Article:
Bellyache bush (Jatropha gossypiifolia)

Bellyache bush is a tropical shrub or small tree. It forms dense thickets that crowd out other vegetation. It is a Weed of National Significance.


How does this weed affect you?

Bellyache bush invades disturbed areas and overgrazed pastures, forming dense thickets that crowd out other vegetation. Its seeds are highly toxic to stock and humans, and its sap can cause dermatitis. It has been declared a Weed of National Significance in Australia.

Human poisoning

What to do if a person is poisoned:

  • If the patient is unconscious, unresponsive or having difficulty breathing dial 000 or get to the emergency section of a hospital immediately.
  • If the patient is conscious and responsive call the Poisons Information Centre on 13 11 26 or your doctor.
  • If going to a hospital take a piece of the plant for identification.

What does it look like?

Bellyache bush is an erect shrub or small tree up to 4 m high. Leaves are green to purple, 5 to 14 cm long and 7 to 13 cm wide with 3 to 5 lobes. The leaves are sticky and the bush contains watery sap. Flowers are 6 to 9 mm wide with red to purple petals that have yellow bases. Flowering occurs most of the year but predominantly in late summer and autumn. Fruit are oblong, three-lobed capsules about 1.1 cm long, containing 2 or 3 brown seeds 0.6 to 0.8 cm long. Capsules are initially green and ripen to dark brown.

Where is it found?

Bellyache bush is native from Mexico to Paraguay, and was probably introduced to Australia as an ornamental plant in the late 1800s. Bellyache bush is a tropical species that is frost sensitive, it is unlikely to survive in New South Wales.

Maps and records

  • Recorded presence of Bellyache bush during property inspections (Map: Biosecurity Information System - Weeds, 2017-2022)
    These records are made by authorised officers during property inspections under the Biosecurity Act 2015. Officers record the presence of priority weeds in their council area and provide this to the NSW Department of Primary Industries. Records reflect the presence of the weed on the date of inspection.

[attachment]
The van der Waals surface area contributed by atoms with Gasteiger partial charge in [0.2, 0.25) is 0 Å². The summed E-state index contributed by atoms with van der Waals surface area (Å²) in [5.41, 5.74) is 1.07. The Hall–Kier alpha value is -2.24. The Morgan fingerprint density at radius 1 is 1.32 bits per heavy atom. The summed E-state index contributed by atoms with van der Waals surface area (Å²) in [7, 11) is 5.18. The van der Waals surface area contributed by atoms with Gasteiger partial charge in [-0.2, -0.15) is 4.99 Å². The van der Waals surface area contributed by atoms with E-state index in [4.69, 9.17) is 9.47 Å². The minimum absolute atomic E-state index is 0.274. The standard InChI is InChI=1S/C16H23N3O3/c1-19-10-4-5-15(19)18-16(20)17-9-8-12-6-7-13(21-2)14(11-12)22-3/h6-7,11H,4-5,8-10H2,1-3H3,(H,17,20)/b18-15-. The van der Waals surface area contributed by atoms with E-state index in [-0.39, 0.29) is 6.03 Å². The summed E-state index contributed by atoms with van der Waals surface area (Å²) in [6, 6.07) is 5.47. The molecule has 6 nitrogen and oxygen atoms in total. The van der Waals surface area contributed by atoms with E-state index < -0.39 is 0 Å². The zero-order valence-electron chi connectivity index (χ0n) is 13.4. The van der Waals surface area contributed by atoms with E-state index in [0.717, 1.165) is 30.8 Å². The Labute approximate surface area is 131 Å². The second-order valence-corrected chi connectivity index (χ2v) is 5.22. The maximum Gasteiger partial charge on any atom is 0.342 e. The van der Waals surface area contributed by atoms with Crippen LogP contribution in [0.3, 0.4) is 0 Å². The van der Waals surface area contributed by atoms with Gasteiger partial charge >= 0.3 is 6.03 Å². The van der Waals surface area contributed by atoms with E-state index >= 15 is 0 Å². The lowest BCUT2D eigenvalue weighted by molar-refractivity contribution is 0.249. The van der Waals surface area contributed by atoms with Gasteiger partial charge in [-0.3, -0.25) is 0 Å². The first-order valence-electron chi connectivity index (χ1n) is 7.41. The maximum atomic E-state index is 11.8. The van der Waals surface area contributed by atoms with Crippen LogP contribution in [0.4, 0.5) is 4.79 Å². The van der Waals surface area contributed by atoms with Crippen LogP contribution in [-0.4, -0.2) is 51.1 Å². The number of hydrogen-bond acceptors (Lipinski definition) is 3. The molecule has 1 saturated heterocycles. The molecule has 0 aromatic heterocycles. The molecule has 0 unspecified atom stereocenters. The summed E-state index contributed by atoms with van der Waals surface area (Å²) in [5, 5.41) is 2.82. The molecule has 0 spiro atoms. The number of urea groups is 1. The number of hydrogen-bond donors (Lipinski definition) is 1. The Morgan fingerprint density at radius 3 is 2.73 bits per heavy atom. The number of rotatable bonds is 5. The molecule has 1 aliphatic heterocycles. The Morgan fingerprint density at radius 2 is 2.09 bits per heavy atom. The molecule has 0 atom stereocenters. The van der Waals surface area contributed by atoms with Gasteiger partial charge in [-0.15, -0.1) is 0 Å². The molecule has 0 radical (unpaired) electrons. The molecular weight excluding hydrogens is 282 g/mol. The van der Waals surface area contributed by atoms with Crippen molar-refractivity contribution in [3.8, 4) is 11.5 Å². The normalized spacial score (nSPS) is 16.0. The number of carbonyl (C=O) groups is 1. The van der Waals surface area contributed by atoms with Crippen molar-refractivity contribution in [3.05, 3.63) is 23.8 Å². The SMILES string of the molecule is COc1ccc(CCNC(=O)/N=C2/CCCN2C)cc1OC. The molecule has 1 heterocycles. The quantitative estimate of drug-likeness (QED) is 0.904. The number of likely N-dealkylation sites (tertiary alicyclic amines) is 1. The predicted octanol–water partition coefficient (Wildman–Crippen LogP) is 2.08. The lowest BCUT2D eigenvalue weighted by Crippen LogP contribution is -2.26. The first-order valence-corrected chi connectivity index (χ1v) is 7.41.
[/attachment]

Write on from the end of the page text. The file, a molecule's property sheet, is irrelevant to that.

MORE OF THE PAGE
More information

back to top


Herbicide options

Users of agricultural or veterinary chemical products must always read the label and any permit, before using the product, and strictly comply with the directions on the label and the conditions of any permit. Users are not absolved from compliance with the directions on the label or the conditions of the permit by reason of any statement made or not made in this information. To view permits or product labels go to the Australian Pesticides and Veterinary Medicines Authority website

See Using herbicides for more information.

Fluroxypyr 333 g/L (Staraneā„¢ Advanced)
Rate: 300 mL in 100 L of water
Comments: Spot spray application
Withholding period: Do not graze failed crops and treated pastures or cut for stock food for 7 days after application. See label for more information.
Herbicide group: I, Disruptors of plant cell growth (synthetic auxins)
Resistance risk: Moderate

back to top

Biosecurity duty

The content provided here is for information purposes only and is taken from the Biosecurity Act 2015 and its subordinate legislation, and the Regional Strategic Weed Management Plans (published by each Local Land Services region in NSW). It describes the state and regional priorities for weeds in New South Wales, Australia.

Area Duty
All of NSW General Biosecurity Duty
All plants are regulated with a general biosecurity duty to prevent, eliminate or minimise any biosecurity risk they may pose. Any person who deals with any plant, who knows (or ought to know) of any biosecurity risk, has a duty to ensure the risk is prevented, eliminated or minimised, so far as is reasonably practicable.
All of NSW Prohibition on certain dealings
Must not be imported into the state, sold, bartered, exchanged or offered for sale.
North West Regional Recommended Measure* (for Regional Priority - Prevention)
Land managers should mitigate the risk of new weeds being introduced to their land. The plant should be eradicated from the land and the land kept free of the plant. The plant should not be bought, sold, grown, carried or released into the environment. Notify local control authority if found.
*To see the Regional Strategic Weeds Management Plans containing demonstrated outcomes that fulfil the general biosecurity duty for this weed click here

back to top

For technical advice and assistance with identification please contact your local council weeds officer.
For further information call the NSW DPI Biosecurity Helpline on 1800 680 244 or send an email to

Reviewed 2018